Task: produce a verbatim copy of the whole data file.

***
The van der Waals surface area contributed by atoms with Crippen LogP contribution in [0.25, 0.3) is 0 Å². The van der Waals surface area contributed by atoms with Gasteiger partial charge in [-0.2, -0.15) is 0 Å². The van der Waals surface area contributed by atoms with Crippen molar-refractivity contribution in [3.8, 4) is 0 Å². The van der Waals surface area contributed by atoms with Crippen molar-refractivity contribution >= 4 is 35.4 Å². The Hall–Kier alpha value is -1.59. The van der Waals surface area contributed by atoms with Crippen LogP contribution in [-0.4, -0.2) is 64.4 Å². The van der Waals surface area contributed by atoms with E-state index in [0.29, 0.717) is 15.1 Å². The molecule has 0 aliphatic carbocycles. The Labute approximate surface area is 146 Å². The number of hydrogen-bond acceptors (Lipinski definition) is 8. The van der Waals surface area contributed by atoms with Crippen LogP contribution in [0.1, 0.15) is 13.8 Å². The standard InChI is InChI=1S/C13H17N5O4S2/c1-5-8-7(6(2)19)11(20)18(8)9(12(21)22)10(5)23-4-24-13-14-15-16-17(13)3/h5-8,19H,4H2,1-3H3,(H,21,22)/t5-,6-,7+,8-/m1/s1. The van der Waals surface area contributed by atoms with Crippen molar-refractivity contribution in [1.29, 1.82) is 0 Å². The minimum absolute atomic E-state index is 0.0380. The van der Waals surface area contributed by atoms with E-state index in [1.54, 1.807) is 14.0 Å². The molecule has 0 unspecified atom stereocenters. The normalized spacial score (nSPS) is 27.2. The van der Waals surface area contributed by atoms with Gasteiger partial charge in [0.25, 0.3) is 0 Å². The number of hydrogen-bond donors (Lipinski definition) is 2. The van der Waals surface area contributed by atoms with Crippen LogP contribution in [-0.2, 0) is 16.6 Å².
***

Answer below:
The van der Waals surface area contributed by atoms with Crippen LogP contribution in [0.25, 0.3) is 0 Å². The van der Waals surface area contributed by atoms with Gasteiger partial charge in [-0.2, -0.15) is 0 Å². The van der Waals surface area contributed by atoms with Crippen molar-refractivity contribution in [3.8, 4) is 0 Å². The van der Waals surface area contributed by atoms with Crippen molar-refractivity contribution >= 4 is 35.4 Å². The Hall–Kier alpha value is -1.59. The van der Waals surface area contributed by atoms with Crippen LogP contribution in [-0.4, -0.2) is 64.4 Å². The van der Waals surface area contributed by atoms with E-state index in [0.29, 0.717) is 15.1 Å². The molecule has 0 aliphatic carbocycles. The Labute approximate surface area is 146 Å². The number of hydrogen-bond acceptors (Lipinski definition) is 8. The van der Waals surface area contributed by atoms with Crippen LogP contribution in [0.1, 0.15) is 13.8 Å². The standard InChI is InChI=1S/C13H17N5O4S2/c1-5-8-7(6(2)19)11(20)18(8)9(12(21)22)10(5)23-4-24-13-14-15-16-17(13)3/h5-8,19H,4H2,1-3H3,(H,21,22)/t5-,6-,7+,8-/m1/s1. The van der Waals surface area contributed by atoms with Crippen molar-refractivity contribution in [1.29, 1.82) is 0 Å². The minimum absolute atomic E-state index is 0.0380. The van der Waals surface area contributed by atoms with E-state index in [1.54, 1.807) is 14.0 Å². The molecule has 0 unspecified atom stereocenters. The normalized spacial score (nSPS) is 27.2. The van der Waals surface area contributed by atoms with Gasteiger partial charge in [0.25, 0.3) is 0 Å². The number of hydrogen-bond donors (Lipinski definition) is 2. The van der Waals surface area contributed by atoms with Crippen LogP contribution in [-0.2, 0) is 16.6 Å².